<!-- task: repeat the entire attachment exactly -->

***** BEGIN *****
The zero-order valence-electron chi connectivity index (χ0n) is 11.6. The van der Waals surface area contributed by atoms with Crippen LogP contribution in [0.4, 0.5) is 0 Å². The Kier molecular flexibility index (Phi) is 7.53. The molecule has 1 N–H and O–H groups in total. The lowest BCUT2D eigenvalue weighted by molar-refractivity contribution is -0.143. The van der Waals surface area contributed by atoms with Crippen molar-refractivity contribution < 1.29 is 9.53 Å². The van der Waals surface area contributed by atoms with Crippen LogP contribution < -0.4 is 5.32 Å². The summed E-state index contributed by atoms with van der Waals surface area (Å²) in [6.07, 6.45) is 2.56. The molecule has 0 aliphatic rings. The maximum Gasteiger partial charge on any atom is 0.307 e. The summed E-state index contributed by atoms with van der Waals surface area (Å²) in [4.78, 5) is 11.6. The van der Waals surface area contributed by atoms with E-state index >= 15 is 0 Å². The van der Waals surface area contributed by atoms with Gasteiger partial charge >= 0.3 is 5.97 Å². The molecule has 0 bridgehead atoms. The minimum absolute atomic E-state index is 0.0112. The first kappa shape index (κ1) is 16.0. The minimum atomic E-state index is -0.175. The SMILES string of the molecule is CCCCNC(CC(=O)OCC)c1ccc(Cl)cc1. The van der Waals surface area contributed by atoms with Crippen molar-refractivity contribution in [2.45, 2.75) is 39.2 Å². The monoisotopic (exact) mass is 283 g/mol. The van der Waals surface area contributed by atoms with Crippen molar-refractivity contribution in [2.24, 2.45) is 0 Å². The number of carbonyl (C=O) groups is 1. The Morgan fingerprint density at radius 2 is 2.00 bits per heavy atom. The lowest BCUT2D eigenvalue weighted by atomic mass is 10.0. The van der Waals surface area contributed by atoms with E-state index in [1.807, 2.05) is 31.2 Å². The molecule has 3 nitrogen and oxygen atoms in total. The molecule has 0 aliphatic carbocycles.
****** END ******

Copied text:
The zero-order valence-electron chi connectivity index (χ0n) is 11.6. The van der Waals surface area contributed by atoms with Crippen LogP contribution in [0.4, 0.5) is 0 Å². The Kier molecular flexibility index (Phi) is 7.53. The molecule has 1 N–H and O–H groups in total. The lowest BCUT2D eigenvalue weighted by molar-refractivity contribution is -0.143. The van der Waals surface area contributed by atoms with Crippen molar-refractivity contribution < 1.29 is 9.53 Å². The van der Waals surface area contributed by atoms with Crippen LogP contribution < -0.4 is 5.32 Å². The summed E-state index contributed by atoms with van der Waals surface area (Å²) in [6.07, 6.45) is 2.56. The molecule has 0 aliphatic rings. The maximum Gasteiger partial charge on any atom is 0.307 e. The summed E-state index contributed by atoms with van der Waals surface area (Å²) in [4.78, 5) is 11.6. The van der Waals surface area contributed by atoms with E-state index >= 15 is 0 Å². The van der Waals surface area contributed by atoms with Gasteiger partial charge >= 0.3 is 5.97 Å². The molecule has 0 bridgehead atoms. The minimum absolute atomic E-state index is 0.0112. The first kappa shape index (κ1) is 16.0. The minimum atomic E-state index is -0.175. The SMILES string of the molecule is CCCCNC(CC(=O)OCC)c1ccc(Cl)cc1. The van der Waals surface area contributed by atoms with Crippen molar-refractivity contribution in [2.45, 2.75) is 39.2 Å². The monoisotopic (exact) mass is 283 g/mol. The van der Waals surface area contributed by atoms with Crippen molar-refractivity contribution in [2.24, 2.45) is 0 Å². The number of carbonyl (C=O) groups is 1. The Morgan fingerprint density at radius 2 is 2.00 bits per heavy atom. The lowest BCUT2D eigenvalue weighted by atomic mass is 10.0. The van der Waals surface area contributed by atoms with E-state index in [1.807, 2.05) is 31.2 Å². The molecule has 3 nitrogen and oxygen atoms in total. The molecule has 0 aliphatic carbocycles.